Negotiators reject Ucea draft pay guidance that all unions be bound by majority view. Melanie Newman reports. The lecturers' union fears that it will be prevented from taking industrial action without the support of the non-academic campus trade unions under employers' plans for new negotiating structures.
In a briefing note sent to members this week, University and College Union negotiators say they would oppose "any agreement that in any way restricts our freedom to ballot members on pay settlements and industrial action".
Malcolm Keight, national head of the UCU's higher education committee, said there was a "lack of clarity" in draft proposals from the Universities and Colleges Employers Association, which the union will discuss at a special conference next month.
"It isn't clear from the (Ucea) document what happens if all the unions bar one accept a pay deal. The UCU believes that if a deal is unacceptable to our members we would be honour-bound to reject it and to take industrial action if necessary - hopefully with the support of the other trade unions but if not, (then) on our own," Mr Keight said.
The Ucea document, obtained by The Times Higher , says that "all matters will be negotiated within the Joint Negotiating Committee for Higher Education Staff (JNCHES) as a whole". It adds: "Where certain issues are exclusive to particular staff groups it is expected that the dialogue within the JNCHES will be principally between the employers' representatives and those unions representing the staff concerned."
At a UCU higher education committee meeting this week, negotiators agreed to put forward an amendment to the wording. It reads: "Where matters relate to the pay and/or conditions of particular staff then negotiations will be between Ucea and the union(s) representing these staff, with observer status for the other unions." The revised wording will be discussed at a UCU conference on November 9.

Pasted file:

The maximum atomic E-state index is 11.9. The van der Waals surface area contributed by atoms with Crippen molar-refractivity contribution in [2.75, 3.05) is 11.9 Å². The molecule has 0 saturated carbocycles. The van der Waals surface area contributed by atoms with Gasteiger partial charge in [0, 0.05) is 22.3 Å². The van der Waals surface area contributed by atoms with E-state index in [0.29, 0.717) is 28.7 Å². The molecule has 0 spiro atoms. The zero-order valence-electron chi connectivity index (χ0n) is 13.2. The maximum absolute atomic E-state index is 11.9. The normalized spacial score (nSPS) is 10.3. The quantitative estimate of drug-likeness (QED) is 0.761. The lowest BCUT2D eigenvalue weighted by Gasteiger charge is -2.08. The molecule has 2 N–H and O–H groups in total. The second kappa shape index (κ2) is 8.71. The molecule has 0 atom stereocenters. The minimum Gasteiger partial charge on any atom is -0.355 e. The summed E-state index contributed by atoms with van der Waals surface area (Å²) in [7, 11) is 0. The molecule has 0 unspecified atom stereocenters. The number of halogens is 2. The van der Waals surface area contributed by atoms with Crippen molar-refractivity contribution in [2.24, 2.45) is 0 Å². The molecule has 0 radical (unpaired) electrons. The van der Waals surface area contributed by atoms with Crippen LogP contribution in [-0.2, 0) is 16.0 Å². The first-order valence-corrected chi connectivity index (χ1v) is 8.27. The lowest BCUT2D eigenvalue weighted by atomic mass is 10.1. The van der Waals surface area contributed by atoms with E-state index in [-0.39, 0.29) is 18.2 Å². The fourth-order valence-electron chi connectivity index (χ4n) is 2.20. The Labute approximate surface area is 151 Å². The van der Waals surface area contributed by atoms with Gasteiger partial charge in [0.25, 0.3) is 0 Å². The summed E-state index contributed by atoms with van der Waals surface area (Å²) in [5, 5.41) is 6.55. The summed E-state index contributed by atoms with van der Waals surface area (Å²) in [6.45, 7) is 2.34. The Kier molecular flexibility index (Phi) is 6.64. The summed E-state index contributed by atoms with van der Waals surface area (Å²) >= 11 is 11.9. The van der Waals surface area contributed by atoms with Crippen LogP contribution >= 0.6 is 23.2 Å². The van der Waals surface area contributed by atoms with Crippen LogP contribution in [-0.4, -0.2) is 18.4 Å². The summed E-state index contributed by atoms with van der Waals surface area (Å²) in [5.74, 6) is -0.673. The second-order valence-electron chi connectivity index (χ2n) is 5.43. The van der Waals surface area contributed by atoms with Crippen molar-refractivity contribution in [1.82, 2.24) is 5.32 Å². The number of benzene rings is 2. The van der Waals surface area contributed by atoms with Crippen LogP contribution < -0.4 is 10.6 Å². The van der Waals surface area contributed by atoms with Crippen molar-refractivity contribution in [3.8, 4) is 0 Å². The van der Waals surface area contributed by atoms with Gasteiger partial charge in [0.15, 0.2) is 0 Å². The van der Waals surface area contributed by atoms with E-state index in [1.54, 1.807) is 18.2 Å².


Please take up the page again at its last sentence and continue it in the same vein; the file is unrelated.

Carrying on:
In the briefing note, the negotiators say they are also seeking acknowledgement by all parties that any agreement that the academic and non-academic unions negotiate around a single table does not imply that single tables are necessary in negotiations on local issues specific to forms of employment.
The employers also want meetings to discuss pay to be held in March and May, with pay claims submitted before the March meeting. This represents a concession by Ucea, which originally wanted pay talks to continue until June. The UCU had originally argued for a February deadline. It is unhappy with the May proposal, as this would limit its ability to take industrial action before the end of the exam period.
A third sticking point is the employers' view that no ballot on industrial action should take place before dispute procedures are exhausted. The union negotiators have unanimously rejected this proposal. They believe the UCU should be free to hold a ballot while dispute procedures are continuing but agree that it should not take action until they are completed.